900 results where found for «No soy de aquí - A mi compañera»


I’m Not from Here - To my Comrade, my Love (No soy de aquí - A mi compañera)

Music piece by:
Facundo Cabral, with lyrics modified by a political prisoner
Testimony by:
Alfonso Padilla Silva
Experience in:
« The choir of male prisoners sang a piece called 'A mi compañera' (To my comrade, my love) to the music of 'No soy de aquí, ni soy de allá' (I'm not from here, nor from there) by Facundo Cabral. »
[...]
« I’m Not from Here - To my Comrade, my Love (No soy de aquí - A mi compañera) »
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Words for Julia (Palabras para Julia)

Music piece by:
José Agustín Goytisolo (lyrics) and Paco Ibáñez (music)
Testimony by:
Amelia Negrón
Experience in:
Campamento de Prisioneros, Tres Álamos, 1975 and 1976, until the closure of Tres Álamos
« There were so many of us women prisoners. Despite the circumstances, we had managed to invent our own world, one with our rules, according to what we thought and wanted for ourselves, our families and all the Chilean people. »
[...]
« Meanwhile, we continued in the middle of the belly of the beast, embroidering and singing our song that later, much later, became our anthem: 'Otros esperan que resistas, que les ayude tu alegría, que les ayude tu canción, entre sus canciones. Nunca te entregues, ni te apartes, junto al camino, nunca digas no puedo más y aquí me quedo, y aquí me quedo' (Others expect you to resist, that your joy helps them, that your song helps them among their songs. Never give in or turn away, stay on the path, never say I can’t go on anymore, and here I stay, here I stay). »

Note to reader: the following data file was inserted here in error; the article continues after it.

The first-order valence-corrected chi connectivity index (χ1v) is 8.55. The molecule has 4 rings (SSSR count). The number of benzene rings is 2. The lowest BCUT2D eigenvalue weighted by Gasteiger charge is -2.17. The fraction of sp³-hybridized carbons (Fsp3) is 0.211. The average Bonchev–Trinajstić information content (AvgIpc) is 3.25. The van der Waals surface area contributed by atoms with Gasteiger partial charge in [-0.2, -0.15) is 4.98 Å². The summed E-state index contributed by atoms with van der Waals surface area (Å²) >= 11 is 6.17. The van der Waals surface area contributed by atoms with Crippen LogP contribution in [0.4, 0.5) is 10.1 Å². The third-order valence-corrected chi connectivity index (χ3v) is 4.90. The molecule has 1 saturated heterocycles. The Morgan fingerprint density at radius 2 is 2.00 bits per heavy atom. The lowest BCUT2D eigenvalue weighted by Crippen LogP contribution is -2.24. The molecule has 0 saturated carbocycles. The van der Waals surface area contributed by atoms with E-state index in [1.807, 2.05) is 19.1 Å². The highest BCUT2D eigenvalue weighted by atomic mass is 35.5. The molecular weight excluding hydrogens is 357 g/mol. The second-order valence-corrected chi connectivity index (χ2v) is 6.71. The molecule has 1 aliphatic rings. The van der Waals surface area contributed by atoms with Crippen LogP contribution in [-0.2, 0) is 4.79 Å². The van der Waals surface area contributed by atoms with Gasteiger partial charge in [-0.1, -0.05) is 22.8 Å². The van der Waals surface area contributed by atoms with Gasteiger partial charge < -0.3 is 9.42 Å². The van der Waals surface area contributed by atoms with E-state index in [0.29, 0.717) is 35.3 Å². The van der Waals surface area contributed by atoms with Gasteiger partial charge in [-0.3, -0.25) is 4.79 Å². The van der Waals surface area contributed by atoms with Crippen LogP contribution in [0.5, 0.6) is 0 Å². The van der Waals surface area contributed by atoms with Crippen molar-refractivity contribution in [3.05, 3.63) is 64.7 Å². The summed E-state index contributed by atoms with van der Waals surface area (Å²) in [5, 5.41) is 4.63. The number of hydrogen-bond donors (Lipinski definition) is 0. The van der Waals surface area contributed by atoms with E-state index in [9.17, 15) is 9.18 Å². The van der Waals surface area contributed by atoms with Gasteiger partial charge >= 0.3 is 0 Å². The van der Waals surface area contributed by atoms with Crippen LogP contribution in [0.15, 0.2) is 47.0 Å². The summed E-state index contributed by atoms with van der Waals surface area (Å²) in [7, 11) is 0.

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We Shall Overcome

Music piece by:
Attributed to Charles Albert Tindley
Testimony by:
Alfonso Padilla Silva
Experience in:
« When the concentration camp that operated for nearly five months at the Regional Stadium of Concepción was closed in early February 1974, hundreds of political prisoners were transferred to the Concepción Prison, a wing of which was turned into a concentration camp. »
[...]
« On that occasion, our newly formed band (without a name) performed the following programme: 'Soy del pueblo' ('I Am of the People') by Carlos Puebla; 'El aparecido' ('The Apparition') by Víctor Jara; 'Los pueblos americanos' ('The American Peoples') by Violeta Parra; 'Vamos a Serchil' ('Let's Go to Serchil') by the Guatemalan Leopoldo Ramírez; 'Del Norte vengo, Maruca' ('I Come from the North, Maruca') by Ángel Parra (although some people say it was written by his mother); 'Villancico nortino' ('Northern Christmas Carol'), a traditional song; and finally 'We Shall Overcome', written between 1950 and 1960 in the United States within the context of the Afro-American civil rights movement. »
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Melody by Jorge Peña Hen

Music piece by:
Jorge Peña Hen
Testimony by:
María Fedora Peña
Experience in:
Cárcel de la Serena, October 1973
« 'Look here, Maria Fedora. I’ve brought you a treasure', it was the voice of my brother Juan Cristián as he crossed the doorway of our mother’s house one morning in January 1983. »
[...]
« He brought it near his nose again, and then handed it to me. Before my eyes were three minuscule staves, poised, serene, rock-solid; the treble clef perfectly rounded, and my father’s unmistakable musical calligraphy. Refined, neat. »
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Prayer So You Don

Music piece by:
Óscar Castro (words) and Ariel Arancibia González (music)